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DNA of Things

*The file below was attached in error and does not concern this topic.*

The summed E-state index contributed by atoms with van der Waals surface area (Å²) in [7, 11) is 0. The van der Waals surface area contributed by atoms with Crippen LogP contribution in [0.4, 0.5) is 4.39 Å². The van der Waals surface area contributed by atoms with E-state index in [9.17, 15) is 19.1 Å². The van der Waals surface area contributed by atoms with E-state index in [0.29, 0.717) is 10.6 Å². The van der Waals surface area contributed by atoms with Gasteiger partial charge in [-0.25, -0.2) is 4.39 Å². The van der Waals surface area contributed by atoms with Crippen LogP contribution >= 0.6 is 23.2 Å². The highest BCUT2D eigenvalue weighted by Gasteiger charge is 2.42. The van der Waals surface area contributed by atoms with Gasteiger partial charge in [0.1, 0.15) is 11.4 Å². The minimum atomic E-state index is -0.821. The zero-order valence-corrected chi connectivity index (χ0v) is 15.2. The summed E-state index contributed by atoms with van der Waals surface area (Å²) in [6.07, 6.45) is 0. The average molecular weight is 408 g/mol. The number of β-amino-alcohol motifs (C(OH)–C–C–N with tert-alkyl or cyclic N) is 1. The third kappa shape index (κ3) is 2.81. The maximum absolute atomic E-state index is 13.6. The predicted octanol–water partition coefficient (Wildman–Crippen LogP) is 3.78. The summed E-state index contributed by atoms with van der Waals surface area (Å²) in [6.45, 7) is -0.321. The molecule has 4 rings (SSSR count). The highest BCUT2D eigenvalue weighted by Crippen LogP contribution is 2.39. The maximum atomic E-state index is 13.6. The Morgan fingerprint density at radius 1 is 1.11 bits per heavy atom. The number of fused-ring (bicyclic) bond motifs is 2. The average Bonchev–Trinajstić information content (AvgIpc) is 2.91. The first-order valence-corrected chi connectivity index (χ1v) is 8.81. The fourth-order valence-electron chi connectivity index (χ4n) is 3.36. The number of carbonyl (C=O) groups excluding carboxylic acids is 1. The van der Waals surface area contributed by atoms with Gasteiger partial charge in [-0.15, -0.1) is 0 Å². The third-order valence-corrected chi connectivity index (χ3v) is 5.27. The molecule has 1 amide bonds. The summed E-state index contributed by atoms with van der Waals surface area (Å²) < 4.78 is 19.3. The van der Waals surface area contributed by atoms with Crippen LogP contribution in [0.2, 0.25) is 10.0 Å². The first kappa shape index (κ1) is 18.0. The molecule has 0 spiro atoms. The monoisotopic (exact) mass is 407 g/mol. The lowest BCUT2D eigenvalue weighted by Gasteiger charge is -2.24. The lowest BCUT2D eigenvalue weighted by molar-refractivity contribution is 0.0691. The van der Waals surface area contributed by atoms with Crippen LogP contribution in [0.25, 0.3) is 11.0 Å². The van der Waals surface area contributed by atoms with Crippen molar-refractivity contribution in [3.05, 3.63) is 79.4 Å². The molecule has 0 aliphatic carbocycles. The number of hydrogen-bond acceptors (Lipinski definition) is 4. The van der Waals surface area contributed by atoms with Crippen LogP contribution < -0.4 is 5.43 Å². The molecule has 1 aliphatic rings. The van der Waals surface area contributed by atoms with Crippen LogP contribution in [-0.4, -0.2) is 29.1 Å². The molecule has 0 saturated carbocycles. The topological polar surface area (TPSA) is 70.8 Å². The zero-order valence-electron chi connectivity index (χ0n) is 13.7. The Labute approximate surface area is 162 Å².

The genetic material present in most living organisms has been a vital element in storing life-associated messages from our ancestors. The set of genetic code determines how an organism will evolve. Likewise, storage of any kind of information is essential to know history and for passing of the information/knowledge. Living cells use DNA to store the blueprint of life, but recent technological advances to read and write DNA led scientists to explore the potential of this basic element of life to store the information. Conversely, the digital storage devices are impending their scaling limit and have limited life span. Meanwhile other forms of data storage methods like cloud are expensive and require high energy. Therefore, alternative methods are the need of the hour to increase information storage capacity and longevity at low cost. DNA could store a huge amount of data with low maintenance cost (no electricity and extra care required) and for a long time. Preserving its chemical structure is the key for developing DNA storage technology. However, DNA is a sensitive molecule and degrades when exposed to high temperature, UV light etc. Two scientists, Erlic and Grass have overcome this by coating negatively charged DNA with positively charged silica, thus helping in protecting DNA from deterioration.